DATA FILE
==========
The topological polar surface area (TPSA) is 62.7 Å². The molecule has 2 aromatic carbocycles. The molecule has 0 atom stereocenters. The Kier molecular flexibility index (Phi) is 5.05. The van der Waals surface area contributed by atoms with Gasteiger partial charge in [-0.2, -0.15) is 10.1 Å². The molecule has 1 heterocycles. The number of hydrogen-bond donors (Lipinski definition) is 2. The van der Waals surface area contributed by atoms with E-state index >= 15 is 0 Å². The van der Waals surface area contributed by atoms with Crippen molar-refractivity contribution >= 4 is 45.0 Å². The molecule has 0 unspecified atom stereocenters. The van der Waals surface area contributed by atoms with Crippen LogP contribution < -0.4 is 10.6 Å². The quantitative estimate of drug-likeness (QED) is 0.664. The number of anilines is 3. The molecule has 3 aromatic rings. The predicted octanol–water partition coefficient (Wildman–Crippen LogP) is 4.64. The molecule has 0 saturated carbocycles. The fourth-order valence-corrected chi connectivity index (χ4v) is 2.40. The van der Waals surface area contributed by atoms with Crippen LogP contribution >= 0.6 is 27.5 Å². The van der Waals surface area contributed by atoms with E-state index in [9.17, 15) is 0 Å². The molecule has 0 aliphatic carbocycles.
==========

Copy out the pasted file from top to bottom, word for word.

The topological polar surface area (TPSA) is 62.7 Å². The molecule has 2 aromatic carbocycles. The molecule has 0 atom stereocenters. The Kier molecular flexibility index (Phi) is 5.05. The van der Waals surface area contributed by atoms with Gasteiger partial charge in [-0.2, -0.15) is 10.1 Å². The molecule has 1 heterocycles. The number of hydrogen-bond donors (Lipinski definition) is 2. The van der Waals surface area contributed by atoms with E-state index >= 15 is 0 Å². The van der Waals surface area contributed by atoms with Crippen molar-refractivity contribution >= 4 is 45.0 Å². The molecule has 0 unspecified atom stereocenters. The van der Waals surface area contributed by atoms with Crippen LogP contribution < -0.4 is 10.6 Å². The quantitative estimate of drug-likeness (QED) is 0.664. The number of anilines is 3. The molecule has 3 aromatic rings. The predicted octanol–water partition coefficient (Wildman–Crippen LogP) is 4.64. The molecule has 0 saturated carbocycles. The fourth-order valence-corrected chi connectivity index (χ4v) is 2.40. The van der Waals surface area contributed by atoms with Crippen LogP contribution >= 0.6 is 27.5 Å². The van der Waals surface area contributed by atoms with E-state index in [9.17, 15) is 0 Å². The molecule has 0 aliphatic carbocycles.